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Chen to discuss energy and environment Sept. 19

John C. Chen, former dean and now professor emeritus of chemical engineering, will give a talk on “The World’s Energy and Environmental Challenges” at the weekly seminar of the department of mechanical engineering and mechanics on Friday, September 19, at 4 p.m. in 466 Packard Laboratory.



John Chen

Chen will provide perspective on the energy and environmental challenges facing the 21st century by asking: What are the facts behind the headlines? What is driving the current energy situation? Is there truly a problem and if so, how will it impact our lives? Can conservation and/or alternative energy sources be the answer?

Chen’s talk will echo several that he gave as president of the American Institute of Chemical Engineers (AIChE). During his year-long reign, Chen urged engineers to seek technical solutions to modern challenges, especially in developing new sources of energy with environmental sustainability. This topic took on an international theme when Chen was invited by the Chemical College Board of Engineers Australia on a tour of the east coast of Australia, to give talks in the country’s major cities.

Since joining the Lehigh faculty in 1970, Chen has served as professor in the departments of chemical engineering and also mechanical engineering and mechanics, as chair of chemical engineering, and as director of the Thermo-Fluids Institute.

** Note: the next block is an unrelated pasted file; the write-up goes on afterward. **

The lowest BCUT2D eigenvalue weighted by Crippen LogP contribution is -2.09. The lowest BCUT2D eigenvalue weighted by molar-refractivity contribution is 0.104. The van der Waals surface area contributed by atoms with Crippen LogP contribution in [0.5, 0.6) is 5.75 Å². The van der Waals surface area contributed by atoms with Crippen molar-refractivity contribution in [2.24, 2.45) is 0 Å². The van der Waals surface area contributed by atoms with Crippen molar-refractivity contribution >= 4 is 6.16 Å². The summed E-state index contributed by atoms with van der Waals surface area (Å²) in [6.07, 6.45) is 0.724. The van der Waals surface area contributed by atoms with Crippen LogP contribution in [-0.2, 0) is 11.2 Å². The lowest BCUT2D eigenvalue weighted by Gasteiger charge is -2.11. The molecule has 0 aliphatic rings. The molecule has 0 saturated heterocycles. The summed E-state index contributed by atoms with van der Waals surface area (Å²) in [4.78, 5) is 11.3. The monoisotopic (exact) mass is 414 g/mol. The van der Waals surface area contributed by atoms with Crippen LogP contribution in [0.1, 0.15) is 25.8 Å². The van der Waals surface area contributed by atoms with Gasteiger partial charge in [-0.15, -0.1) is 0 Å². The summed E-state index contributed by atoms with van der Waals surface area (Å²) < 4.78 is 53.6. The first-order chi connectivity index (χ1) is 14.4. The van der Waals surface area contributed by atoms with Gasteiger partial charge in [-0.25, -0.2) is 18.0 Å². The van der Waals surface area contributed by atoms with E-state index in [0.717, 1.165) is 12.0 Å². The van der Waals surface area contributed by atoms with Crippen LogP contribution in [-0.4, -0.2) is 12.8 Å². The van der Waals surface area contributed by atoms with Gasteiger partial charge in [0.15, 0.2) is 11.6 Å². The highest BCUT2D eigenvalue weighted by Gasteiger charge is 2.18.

In his research, Chen studies transport phenomena in multi-phase systems, an area affecting industries ranging from power production, to petroleum refining, to polymer processing.

He has published more than 200 technical articles, including one from 1966, “Correlation for Boiling Heat Transfer to Saturated Fluids in Convective Flow,” which in 2003 received the Classic Paper Award from the American Society of Mechanical Engineers (ASME).

Chen has won 16 other major national or international awards, including the Max Jakob Memorial Award, which is the top international prize for achievements in the science and technology of heat transfer.

—Caitlyn Kennedy


Posted on Sunday, September 14, 2008

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